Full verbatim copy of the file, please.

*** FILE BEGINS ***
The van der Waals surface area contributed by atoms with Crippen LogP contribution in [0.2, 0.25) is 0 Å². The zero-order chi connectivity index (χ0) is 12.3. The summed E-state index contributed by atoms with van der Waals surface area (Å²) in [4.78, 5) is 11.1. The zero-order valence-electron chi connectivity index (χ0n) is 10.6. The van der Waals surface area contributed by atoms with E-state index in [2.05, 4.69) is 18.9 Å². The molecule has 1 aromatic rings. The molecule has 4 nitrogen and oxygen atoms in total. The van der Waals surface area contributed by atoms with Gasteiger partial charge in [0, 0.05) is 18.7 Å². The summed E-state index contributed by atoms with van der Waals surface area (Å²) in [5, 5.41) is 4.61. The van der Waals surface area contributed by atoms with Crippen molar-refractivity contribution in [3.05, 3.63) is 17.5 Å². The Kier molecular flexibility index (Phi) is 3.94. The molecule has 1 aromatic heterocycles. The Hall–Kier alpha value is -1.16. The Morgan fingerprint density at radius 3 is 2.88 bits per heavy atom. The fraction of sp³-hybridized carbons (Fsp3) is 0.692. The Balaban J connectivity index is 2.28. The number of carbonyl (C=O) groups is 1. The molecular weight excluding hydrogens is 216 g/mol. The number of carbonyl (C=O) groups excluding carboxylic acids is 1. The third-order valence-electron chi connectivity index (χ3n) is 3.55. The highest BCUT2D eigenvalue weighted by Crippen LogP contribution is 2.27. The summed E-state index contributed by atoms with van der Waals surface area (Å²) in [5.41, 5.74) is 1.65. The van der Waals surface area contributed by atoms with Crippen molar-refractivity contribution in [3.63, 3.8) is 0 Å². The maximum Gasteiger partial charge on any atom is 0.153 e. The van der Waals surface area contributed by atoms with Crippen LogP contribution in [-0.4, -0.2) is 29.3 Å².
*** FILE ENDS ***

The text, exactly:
The van der Waals surface area contributed by atoms with Crippen LogP contribution in [0.2, 0.25) is 0 Å². The zero-order chi connectivity index (χ0) is 12.3. The summed E-state index contributed by atoms with van der Waals surface area (Å²) in [4.78, 5) is 11.1. The zero-order valence-electron chi connectivity index (χ0n) is 10.6. The van der Waals surface area contributed by atoms with E-state index in [2.05, 4.69) is 18.9 Å². The molecule has 1 aromatic rings. The molecule has 4 nitrogen and oxygen atoms in total. The van der Waals surface area contributed by atoms with Gasteiger partial charge in [0, 0.05) is 18.7 Å². The summed E-state index contributed by atoms with van der Waals surface area (Å²) in [5, 5.41) is 4.61. The van der Waals surface area contributed by atoms with Crippen molar-refractivity contribution in [3.05, 3.63) is 17.5 Å². The Kier molecular flexibility index (Phi) is 3.94. The molecule has 1 aromatic heterocycles. The Hall–Kier alpha value is -1.16. The Morgan fingerprint density at radius 3 is 2.88 bits per heavy atom. The fraction of sp³-hybridized carbons (Fsp3) is 0.692. The Balaban J connectivity index is 2.28. The number of carbonyl (C=O) groups is 1. The molecular weight excluding hydrogens is 216 g/mol. The number of carbonyl (C=O) groups excluding carboxylic acids is 1. The third-order valence-electron chi connectivity index (χ3n) is 3.55. The highest BCUT2D eigenvalue weighted by Crippen LogP contribution is 2.27. The summed E-state index contributed by atoms with van der Waals surface area (Å²) in [5.41, 5.74) is 1.65. The van der Waals surface area contributed by atoms with Crippen molar-refractivity contribution in [3.63, 3.8) is 0 Å². The maximum Gasteiger partial charge on any atom is 0.153 e. The van der Waals surface area contributed by atoms with Crippen LogP contribution in [-0.4, -0.2) is 29.3 Å².